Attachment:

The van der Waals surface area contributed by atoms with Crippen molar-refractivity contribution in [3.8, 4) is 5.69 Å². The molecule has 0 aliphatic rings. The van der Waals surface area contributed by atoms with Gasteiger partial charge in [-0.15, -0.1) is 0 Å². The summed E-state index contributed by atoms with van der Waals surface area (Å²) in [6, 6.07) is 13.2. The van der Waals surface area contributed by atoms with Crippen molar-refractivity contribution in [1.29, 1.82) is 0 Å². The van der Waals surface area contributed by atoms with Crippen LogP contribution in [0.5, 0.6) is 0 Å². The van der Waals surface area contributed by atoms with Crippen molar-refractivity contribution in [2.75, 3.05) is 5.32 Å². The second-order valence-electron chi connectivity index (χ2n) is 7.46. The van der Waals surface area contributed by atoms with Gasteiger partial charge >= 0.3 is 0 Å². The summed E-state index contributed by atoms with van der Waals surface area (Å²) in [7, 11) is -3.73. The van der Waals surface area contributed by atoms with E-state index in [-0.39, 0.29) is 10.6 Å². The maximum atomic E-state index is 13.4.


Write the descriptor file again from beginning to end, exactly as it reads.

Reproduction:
The van der Waals surface area contributed by atoms with Crippen molar-refractivity contribution in [3.8, 4) is 5.69 Å². The molecule has 0 aliphatic rings. The van der Waals surface area contributed by atoms with Gasteiger partial charge in [-0.15, -0.1) is 0 Å². The summed E-state index contributed by atoms with van der Waals surface area (Å²) in [6, 6.07) is 13.2. The van der Waals surface area contributed by atoms with Crippen molar-refractivity contribution in [1.29, 1.82) is 0 Å². The van der Waals surface area contributed by atoms with Crippen LogP contribution in [0.5, 0.6) is 0 Å². The van der Waals surface area contributed by atoms with Crippen molar-refractivity contribution in [2.75, 3.05) is 5.32 Å². The second-order valence-electron chi connectivity index (χ2n) is 7.46. The van der Waals surface area contributed by atoms with Gasteiger partial charge >= 0.3 is 0 Å². The summed E-state index contributed by atoms with van der Waals surface area (Å²) in [7, 11) is -3.73. The van der Waals surface area contributed by atoms with E-state index in [-0.39, 0.29) is 10.6 Å². The maximum atomic E-state index is 13.4.